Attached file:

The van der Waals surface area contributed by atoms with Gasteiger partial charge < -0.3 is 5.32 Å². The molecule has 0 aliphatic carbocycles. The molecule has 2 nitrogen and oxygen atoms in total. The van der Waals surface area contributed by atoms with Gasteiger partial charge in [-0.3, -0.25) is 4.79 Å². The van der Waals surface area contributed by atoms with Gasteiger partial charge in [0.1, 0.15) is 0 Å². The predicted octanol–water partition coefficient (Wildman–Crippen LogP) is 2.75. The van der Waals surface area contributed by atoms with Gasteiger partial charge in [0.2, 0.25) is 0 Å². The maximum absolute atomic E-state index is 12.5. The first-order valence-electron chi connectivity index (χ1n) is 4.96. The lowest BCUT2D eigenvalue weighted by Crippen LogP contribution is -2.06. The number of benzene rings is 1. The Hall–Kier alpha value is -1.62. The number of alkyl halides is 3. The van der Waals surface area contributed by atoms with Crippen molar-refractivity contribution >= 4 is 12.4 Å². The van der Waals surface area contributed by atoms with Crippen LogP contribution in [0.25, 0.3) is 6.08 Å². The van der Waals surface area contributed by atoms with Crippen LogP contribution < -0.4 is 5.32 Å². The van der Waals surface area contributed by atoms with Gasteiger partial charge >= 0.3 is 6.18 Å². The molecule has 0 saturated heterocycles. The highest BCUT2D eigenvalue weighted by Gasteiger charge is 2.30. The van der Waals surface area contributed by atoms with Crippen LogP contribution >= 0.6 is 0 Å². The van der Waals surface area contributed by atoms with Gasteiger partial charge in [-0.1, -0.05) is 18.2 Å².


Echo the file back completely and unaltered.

The van der Waals surface area contributed by atoms with Gasteiger partial charge < -0.3 is 5.32 Å². The molecule has 0 aliphatic carbocycles. The molecule has 2 nitrogen and oxygen atoms in total. The van der Waals surface area contributed by atoms with Gasteiger partial charge in [-0.3, -0.25) is 4.79 Å². The van der Waals surface area contributed by atoms with Gasteiger partial charge in [0.1, 0.15) is 0 Å². The predicted octanol–water partition coefficient (Wildman–Crippen LogP) is 2.75. The van der Waals surface area contributed by atoms with Gasteiger partial charge in [0.2, 0.25) is 0 Å². The maximum absolute atomic E-state index is 12.5. The first-order valence-electron chi connectivity index (χ1n) is 4.96. The lowest BCUT2D eigenvalue weighted by Crippen LogP contribution is -2.06. The number of benzene rings is 1. The Hall–Kier alpha value is -1.62. The number of alkyl halides is 3. The van der Waals surface area contributed by atoms with Crippen molar-refractivity contribution >= 4 is 12.4 Å². The van der Waals surface area contributed by atoms with Crippen LogP contribution in [0.25, 0.3) is 6.08 Å². The van der Waals surface area contributed by atoms with Crippen LogP contribution < -0.4 is 5.32 Å². The van der Waals surface area contributed by atoms with Gasteiger partial charge >= 0.3 is 6.18 Å². The molecule has 0 saturated heterocycles. The highest BCUT2D eigenvalue weighted by Gasteiger charge is 2.30. The van der Waals surface area contributed by atoms with Crippen LogP contribution >= 0.6 is 0 Å². The van der Waals surface area contributed by atoms with Gasteiger partial charge in [-0.1, -0.05) is 18.2 Å².